¶ 10.   Taxpayer next argues that the appraiser erred in relying, in part, on the asking prices for nearby properties in arriving at the fair market value of the subject parcel.   Taxpayer is quite right that asking prices-unaccepted offers to sell-are not good evidence of fair market value, because they reflect a mere hope rather than “the price which the property will bring in the market when offered for sale and purchased by another.”  32 V.S.A. § 3481(1);  see also Penna v. State Highway Bd., 122 Vt. 290, 294, 170 A.2d 630, 634 (1961) (stating that, in condemnation proceeding, evidence of asking price for neighboring property was “so lacking in probative value that we are unable to conceive how the jury could have made any use of it at all”);  Gupta v. Cuyahoga County Bd. of Revision, 79 Ohio St.3d 397, 683 N.E.2d 1076, 1079 (1997) (holding that unaccepted offers to purchase are not presumed to reflect fair market value).   Here, however, the appraiser appears to have simply noted that the asking prices were in the same general range as the prices arrived at by a different methodology, and that the asking prices therefore did not undermine the appraiser's conclusion.   Indeed, in ruling on taxpayer's motion to reconsider, the appraiser expressly disavowed reliance on the asking prices.   There was other support in the record for the appraiser's valuation decision, and accordingly we will not disturb it on appeal.

¶ 11.   Taxpayer's final claim of error is that the appraiser incorrectly determined that the highest and best use of the property was “for sale and single family residential use of the nine lots in the subdivision.”   Principally citing Giorgetti v. City of Rutland, 154 Vt. 9, 572 A.2d 933 (1990), taxpayer contends that the only permissible measure of fair market value for this lot was as a “single lot plus the value added by any issued permits.”   Taxpayer's argument is premised entirely on the assertion that the individual lots could not be sold at the time of the appraisal.   The reasons taxpayer gives for this infirmity-that the subdivision was approved only “as submitted” and that therefore the road must be improved and the fire department paid before lots may be sold-have already been rejected, however.*  See supra, ¶¶ 7-10.   Because taxpayer has failed to show that the appraiser erred in any other respect, there was also no error in basing the fair market value of the property on its use as a nine-lot subdivision of single-family homes.   See Scott Constr., 165 Vt. at 235-36, 683 A.2d at 383-84 (upholding appraisal of property based on its value if subdivided, where property had no permits in place and was in use as a farm at time of appraisal;  taxpayer's “vague and conclusory” evidence to the contrary did not demonstrate clear error).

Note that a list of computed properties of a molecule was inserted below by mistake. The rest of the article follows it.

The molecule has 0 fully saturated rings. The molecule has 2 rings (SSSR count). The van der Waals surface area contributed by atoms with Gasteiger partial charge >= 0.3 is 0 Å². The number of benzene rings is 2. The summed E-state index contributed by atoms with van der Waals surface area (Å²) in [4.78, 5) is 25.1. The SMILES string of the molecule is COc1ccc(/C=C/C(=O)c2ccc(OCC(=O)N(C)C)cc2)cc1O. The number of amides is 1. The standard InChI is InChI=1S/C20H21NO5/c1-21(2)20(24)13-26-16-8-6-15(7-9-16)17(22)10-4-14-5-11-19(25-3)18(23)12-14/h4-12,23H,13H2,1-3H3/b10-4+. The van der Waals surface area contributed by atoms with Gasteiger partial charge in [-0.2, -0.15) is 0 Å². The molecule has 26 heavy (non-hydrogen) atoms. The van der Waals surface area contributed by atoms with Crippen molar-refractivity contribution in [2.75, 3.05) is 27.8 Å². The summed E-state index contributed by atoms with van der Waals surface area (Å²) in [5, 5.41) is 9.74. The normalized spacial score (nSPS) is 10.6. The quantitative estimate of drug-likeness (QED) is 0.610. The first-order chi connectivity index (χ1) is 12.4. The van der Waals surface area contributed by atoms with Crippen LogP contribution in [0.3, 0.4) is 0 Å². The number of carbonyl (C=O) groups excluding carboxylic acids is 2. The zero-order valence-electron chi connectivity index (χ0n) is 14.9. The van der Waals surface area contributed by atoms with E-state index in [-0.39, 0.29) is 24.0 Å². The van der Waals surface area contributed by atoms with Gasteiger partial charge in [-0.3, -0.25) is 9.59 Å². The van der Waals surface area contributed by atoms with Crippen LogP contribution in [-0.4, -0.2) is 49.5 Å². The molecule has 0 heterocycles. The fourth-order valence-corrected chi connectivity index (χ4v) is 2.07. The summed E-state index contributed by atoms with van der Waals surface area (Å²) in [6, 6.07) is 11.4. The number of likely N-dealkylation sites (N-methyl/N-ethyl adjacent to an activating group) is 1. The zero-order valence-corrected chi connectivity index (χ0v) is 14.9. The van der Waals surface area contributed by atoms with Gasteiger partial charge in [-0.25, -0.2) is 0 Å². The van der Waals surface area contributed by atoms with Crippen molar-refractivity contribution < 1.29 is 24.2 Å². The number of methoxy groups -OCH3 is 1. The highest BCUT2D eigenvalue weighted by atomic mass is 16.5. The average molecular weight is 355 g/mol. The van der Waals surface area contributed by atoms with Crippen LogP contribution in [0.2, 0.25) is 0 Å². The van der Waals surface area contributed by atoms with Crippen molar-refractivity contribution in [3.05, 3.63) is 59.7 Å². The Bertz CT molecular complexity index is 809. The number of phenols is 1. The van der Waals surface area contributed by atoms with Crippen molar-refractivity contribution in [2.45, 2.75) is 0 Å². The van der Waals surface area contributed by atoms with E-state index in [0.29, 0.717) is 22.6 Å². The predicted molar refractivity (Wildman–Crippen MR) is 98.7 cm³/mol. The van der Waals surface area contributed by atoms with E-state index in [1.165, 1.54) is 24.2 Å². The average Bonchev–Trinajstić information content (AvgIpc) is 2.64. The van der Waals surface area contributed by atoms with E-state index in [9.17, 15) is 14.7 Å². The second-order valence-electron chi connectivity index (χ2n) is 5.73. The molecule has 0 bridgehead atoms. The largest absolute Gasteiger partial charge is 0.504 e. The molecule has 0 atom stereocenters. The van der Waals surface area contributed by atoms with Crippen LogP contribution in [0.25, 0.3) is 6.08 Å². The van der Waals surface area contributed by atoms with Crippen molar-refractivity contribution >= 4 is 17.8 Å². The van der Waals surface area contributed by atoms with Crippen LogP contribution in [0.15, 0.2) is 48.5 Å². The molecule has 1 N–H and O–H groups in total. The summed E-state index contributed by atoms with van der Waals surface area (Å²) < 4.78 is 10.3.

FOOTNOTE.   Our decision today is limited to our review of the state appraiser's decision and is not a ruling on the merits of the subsidiary issues considered herein, such as the necessity of improving Brookview Lane, the presence or absence of required permits, or whether the disputed use of the right-of-way on Lot 1 has put a cloud on the title to that lot.   Rather, we simply hold that taxpayer has failed to carry her burden of showing that the state appraiser erred in arriving at the value he did.

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Docket No: No. 08-317.

Decided: March 11, 2009

Court: Supreme Court of Vermont.